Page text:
Google and Mozilla are tinkering with adding audio visualization and privacy to individual tabs in future versions of their browsers.
The audio visualization feature has been incorporated into both Chromium and the "Canary" build of Google's Chrome browser, according to The Next Web .
Since introduced as part of Google's Chrome development process in 2010, Canary has been a bleeding edge version of the browser—a place to experiment with features before testing them in the development channel.
So that means that it may be some time before the visualization feature—which allows you to see if the web page to a tab is playing or recording audio—appears, if ever, in a future version of the browser.
If you like to open tabs with abandon, the feature could be very useful to you in finding a web page blaring audio in a rat's nest of tabs.
The audio tab feature was initially spotted by blogger and Chromium source code crawler Francois Beaufort. "Google Chrome Team is working on identifying tabs that play audio in order to exclude them from the list of tabs to discard when memory runs out," he wrote.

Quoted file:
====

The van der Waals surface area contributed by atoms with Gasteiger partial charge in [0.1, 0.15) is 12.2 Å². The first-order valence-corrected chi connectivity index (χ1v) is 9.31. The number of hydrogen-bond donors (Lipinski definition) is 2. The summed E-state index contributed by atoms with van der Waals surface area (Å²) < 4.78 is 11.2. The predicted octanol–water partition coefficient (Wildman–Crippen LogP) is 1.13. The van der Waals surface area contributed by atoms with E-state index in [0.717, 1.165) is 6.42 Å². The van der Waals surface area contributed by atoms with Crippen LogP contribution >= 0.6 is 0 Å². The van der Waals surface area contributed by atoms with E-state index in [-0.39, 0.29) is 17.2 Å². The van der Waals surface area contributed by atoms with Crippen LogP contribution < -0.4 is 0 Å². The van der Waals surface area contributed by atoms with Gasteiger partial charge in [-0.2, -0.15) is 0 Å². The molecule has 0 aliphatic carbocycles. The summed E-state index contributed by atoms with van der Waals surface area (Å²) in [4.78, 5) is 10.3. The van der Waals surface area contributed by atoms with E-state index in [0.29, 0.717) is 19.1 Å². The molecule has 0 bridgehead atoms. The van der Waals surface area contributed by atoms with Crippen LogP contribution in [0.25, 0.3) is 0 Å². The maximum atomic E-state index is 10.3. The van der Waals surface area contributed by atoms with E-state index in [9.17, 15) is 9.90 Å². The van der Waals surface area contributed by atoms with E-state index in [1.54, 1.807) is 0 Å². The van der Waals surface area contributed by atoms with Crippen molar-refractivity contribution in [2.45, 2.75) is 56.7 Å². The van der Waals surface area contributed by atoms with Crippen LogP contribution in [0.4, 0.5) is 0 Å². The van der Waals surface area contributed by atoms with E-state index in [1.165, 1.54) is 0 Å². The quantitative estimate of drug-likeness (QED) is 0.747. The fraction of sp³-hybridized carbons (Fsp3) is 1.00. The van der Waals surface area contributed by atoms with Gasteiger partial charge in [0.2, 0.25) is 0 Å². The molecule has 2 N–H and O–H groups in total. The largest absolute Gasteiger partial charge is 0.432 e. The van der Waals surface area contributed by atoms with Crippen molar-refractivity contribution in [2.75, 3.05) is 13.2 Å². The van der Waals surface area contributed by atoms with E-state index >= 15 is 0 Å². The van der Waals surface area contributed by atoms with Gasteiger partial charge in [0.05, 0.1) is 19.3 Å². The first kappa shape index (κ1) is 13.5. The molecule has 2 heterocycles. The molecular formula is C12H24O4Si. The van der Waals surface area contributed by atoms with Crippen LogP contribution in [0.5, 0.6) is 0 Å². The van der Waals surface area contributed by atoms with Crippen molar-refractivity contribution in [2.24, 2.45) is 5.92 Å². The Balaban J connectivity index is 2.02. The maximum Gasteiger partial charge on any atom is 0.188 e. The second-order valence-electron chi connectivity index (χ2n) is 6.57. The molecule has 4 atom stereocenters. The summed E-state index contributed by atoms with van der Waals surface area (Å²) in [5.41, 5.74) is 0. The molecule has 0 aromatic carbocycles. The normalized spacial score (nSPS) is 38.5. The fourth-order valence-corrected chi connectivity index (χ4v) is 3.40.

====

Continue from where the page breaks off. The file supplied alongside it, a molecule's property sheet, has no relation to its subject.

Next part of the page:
"In a first step, they've added a small indicator on top of the tab favicon to tell when a tab is actually playing audio," he added.
The feature allows you to apply the browser's "privacy mode" to individual tabs. Privacy mode prevents the browser from keeping a history of the sites you've visited and cookies you've acquired.
In prior versions of Firefox, when privacy mode was entered, all current tabs were saved, the browser window closed and a new window opened in privacy mode. When Firefox 20 is released, you'll be able to mix private and non-private tabs in the same browser session, assuming the pre-release functionality stays intact.
Privacy tabs have been dubbed "porn tabs" by some Internet wags because they allow a browser operator to keep a tab to porn site open without leaving any traces of their visit to the site on their computer.
Other new additions in Firefox beta 20 include:
- A new download manager located on the browser's toolbar instead of in a separate management pane.
- A plug-in warning that alerts you if an applet freezes for more than 45 seconds. If it does, it gives the option of restarting the plug-in rather than rebooting the browser.
- Support of WebRTC's getUserMedia, which opens up web access to your computer's camera and microphone—but only with your permission.